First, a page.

1600 Stewart Ave. Suite 100, Westbury, NY 11590

(516) 243-8506


 

Orthopedic Surgery & Sports Medicine

George P. Ackerman, M.D.

Knee Replacement Surgery



Do I Need a Knee Replacement?


A total knee replacement is a major surgery, and deciding to have the surgery is a big decision. Knee replacement surgery needs to be considered after all conservative treatments have been exhausted and you have not experienced positive results. If you have a stiff, painful knee that prevents you from performing even the simplest of activities and other treatments are no longer working, surgery can be an effective option. Among other things, total knee replacement surgery is used to correct knee joint or bone trauma and mild valgus or varus deformity.


There are two types of knee replacements: partial replacements and total replacements. The below x-rays show a patient who had partial replacements on both knees. The metal prosthesis is only on one side of the knee, where the arthritis, or cartilage loss, was the most severe. The type of replacement needed depends on a patient’s lifestyle, age, and the severity of arthritis.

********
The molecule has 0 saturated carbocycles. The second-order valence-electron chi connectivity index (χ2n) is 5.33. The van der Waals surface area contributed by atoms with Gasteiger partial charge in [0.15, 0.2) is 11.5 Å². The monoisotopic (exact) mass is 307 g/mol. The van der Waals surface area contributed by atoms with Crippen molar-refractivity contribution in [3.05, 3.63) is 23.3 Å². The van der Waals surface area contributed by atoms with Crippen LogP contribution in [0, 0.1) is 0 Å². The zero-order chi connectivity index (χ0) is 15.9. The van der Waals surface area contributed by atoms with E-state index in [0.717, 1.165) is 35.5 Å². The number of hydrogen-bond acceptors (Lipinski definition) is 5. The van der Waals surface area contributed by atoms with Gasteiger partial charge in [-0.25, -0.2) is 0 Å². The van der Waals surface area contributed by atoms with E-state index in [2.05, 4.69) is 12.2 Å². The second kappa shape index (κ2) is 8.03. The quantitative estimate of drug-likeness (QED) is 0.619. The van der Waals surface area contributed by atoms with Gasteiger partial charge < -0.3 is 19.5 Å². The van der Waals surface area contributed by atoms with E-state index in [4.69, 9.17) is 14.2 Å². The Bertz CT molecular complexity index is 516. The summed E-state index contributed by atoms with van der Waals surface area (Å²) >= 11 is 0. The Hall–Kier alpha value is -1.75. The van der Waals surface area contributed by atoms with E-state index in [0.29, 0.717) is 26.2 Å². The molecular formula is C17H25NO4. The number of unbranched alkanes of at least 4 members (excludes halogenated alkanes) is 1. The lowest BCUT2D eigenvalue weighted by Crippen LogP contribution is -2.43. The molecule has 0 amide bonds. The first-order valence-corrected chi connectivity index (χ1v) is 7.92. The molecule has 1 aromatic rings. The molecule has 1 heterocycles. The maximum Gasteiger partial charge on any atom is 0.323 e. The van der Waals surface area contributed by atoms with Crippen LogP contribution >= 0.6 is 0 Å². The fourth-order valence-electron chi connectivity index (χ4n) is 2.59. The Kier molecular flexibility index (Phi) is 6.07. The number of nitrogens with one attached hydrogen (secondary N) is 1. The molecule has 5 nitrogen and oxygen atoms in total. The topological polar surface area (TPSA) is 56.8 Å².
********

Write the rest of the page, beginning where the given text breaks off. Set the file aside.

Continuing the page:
How does Knee Replacement Surgery Work?


Knee replacement surgeries have been performed for years, and surgical techniques are being improved all the time. During the procedure, damaged bone and cartilage is cut away from your thighbone, shinbone, and kneecap and is replaced with a metal or plastic artificial joint. This joint is attached to the thighbone, shin, and kneecap, either with cement or special surgical material. When put together, the attached artificial parts form the joint, relying on surrounding muscles and ligaments for support and function.


Recover from Knee Replacement Surgery


The surgery comes with substantial postoperative pain, and requires vigorous physical rehabilitation to guarantee the success of the procedure. For patients to expect a good result from the knee replacement surgery, they must be ready to work hard and be an active rehab participant.


Physical therapy and occupational therapy is needed to restore motion, strength, and function. The recovery period may be six weeks or longer, and will most likely involve the use of mobility aids like crutches or a walker to enable the patient´s return to preoperative mobility.


To learn more about our surgical services and treatment options, please schedule a consultation with  Dr. Ackerman by calling 310.595.1030.